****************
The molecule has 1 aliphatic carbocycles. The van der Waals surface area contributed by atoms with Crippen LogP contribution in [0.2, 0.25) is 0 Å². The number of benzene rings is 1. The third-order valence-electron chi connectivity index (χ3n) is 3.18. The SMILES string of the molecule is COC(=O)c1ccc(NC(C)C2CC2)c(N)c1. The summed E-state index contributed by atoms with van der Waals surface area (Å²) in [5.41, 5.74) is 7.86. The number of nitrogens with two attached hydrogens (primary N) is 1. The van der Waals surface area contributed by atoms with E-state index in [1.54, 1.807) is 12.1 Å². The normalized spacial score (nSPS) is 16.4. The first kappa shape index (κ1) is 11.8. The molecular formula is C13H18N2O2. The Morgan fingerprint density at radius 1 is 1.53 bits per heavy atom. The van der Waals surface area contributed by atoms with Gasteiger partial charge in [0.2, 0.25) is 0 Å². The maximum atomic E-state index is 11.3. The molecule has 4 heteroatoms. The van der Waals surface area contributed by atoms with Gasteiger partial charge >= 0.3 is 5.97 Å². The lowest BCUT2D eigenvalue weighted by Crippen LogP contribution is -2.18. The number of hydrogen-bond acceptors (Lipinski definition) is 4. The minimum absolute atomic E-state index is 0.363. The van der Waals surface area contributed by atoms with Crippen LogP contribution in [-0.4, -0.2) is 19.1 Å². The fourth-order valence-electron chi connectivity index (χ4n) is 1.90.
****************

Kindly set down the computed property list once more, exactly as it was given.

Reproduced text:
The molecule has 1 aliphatic carbocycles. The van der Waals surface area contributed by atoms with Crippen LogP contribution in [0.2, 0.25) is 0 Å². The number of benzene rings is 1. The third-order valence-electron chi connectivity index (χ3n) is 3.18. The SMILES string of the molecule is COC(=O)c1ccc(NC(C)C2CC2)c(N)c1. The summed E-state index contributed by atoms with van der Waals surface area (Å²) in [5.41, 5.74) is 7.86. The number of nitrogens with two attached hydrogens (primary N) is 1. The van der Waals surface area contributed by atoms with E-state index in [1.54, 1.807) is 12.1 Å². The normalized spacial score (nSPS) is 16.4. The first kappa shape index (κ1) is 11.8. The molecular formula is C13H18N2O2. The Morgan fingerprint density at radius 1 is 1.53 bits per heavy atom. The van der Waals surface area contributed by atoms with Gasteiger partial charge in [0.2, 0.25) is 0 Å². The maximum atomic E-state index is 11.3. The molecule has 4 heteroatoms. The van der Waals surface area contributed by atoms with Gasteiger partial charge >= 0.3 is 5.97 Å². The lowest BCUT2D eigenvalue weighted by Crippen LogP contribution is -2.18. The number of hydrogen-bond acceptors (Lipinski definition) is 4. The minimum absolute atomic E-state index is 0.363. The van der Waals surface area contributed by atoms with Crippen LogP contribution in [-0.4, -0.2) is 19.1 Å². The fourth-order valence-electron chi connectivity index (χ4n) is 1.90.